🔥Let’s Do DevOps: Get All GitHub Repo Branches (Even if there’s Thousands)
This blog series focuses on presenting complex DevOps projects as simple and approachable via plain language and lots of pictures. You can do it!
I’ve been writing an ongoing project I’m calling our GitHubCop — it’s a tool that iterates over every repo we have (and we have thousands) and sets all the settings, branch policies, permissions, etc. on each of them every day.
I’ve been primarily relying on GitHub’s REST API + a lot of clever bash tricks. It isn’t the most modern language, but it makes sense to me, and heck, it works. As I’ve been developing the project I’ve found a few rough edges, and I wanted to write about one of them I stumbled on recently — grabbing a list of ALL the branches in a repo.
After all, we only want to set branch policies for branches that exist, right? So let’s talk about why this seemingly simple question isn’t simple, and how to solve it.
How Many Branches In This Repo?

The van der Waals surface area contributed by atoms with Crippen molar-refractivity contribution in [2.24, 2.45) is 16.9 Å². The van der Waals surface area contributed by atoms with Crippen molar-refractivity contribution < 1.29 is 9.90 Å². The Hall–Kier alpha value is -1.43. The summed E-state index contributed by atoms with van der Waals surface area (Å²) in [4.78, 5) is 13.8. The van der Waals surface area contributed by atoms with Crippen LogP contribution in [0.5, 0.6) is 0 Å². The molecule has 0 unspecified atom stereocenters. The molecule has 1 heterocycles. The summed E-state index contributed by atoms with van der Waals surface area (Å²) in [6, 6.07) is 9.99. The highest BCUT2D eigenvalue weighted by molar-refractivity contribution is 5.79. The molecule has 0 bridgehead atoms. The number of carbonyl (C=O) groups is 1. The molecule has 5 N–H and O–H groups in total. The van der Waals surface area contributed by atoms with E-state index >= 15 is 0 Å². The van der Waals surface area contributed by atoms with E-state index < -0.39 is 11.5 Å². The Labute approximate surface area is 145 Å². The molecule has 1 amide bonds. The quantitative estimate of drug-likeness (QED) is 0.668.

Now, you wouldn’t be alone to think that it surely must be a single API call to find out how many branches you have. Or you could just get a single list of all the branches you have, right?
Unfortunately, it’s not as easy as you’d expect. The Get Repository REST call doesn’t contain it. Wanna know how many forks a repo has? That’s easy. Number of subscribers a repo has? Easy peasy. All of those are first class citizens in the Get Repository world. But not branch count.
I was sure I’d cracked it when I found the List Branches API call. In fact, I implemented this call, and was confused when it didn’t fetch all the branches
In fact, I implemented this call, and was confused when it didn’t fetch all the branches
In fact, the API call fetches the first 30 branches. Which, if you’ve worked with any enterprise (or open source!) software, is ridiculously low. We can bump up the number returned to 100 with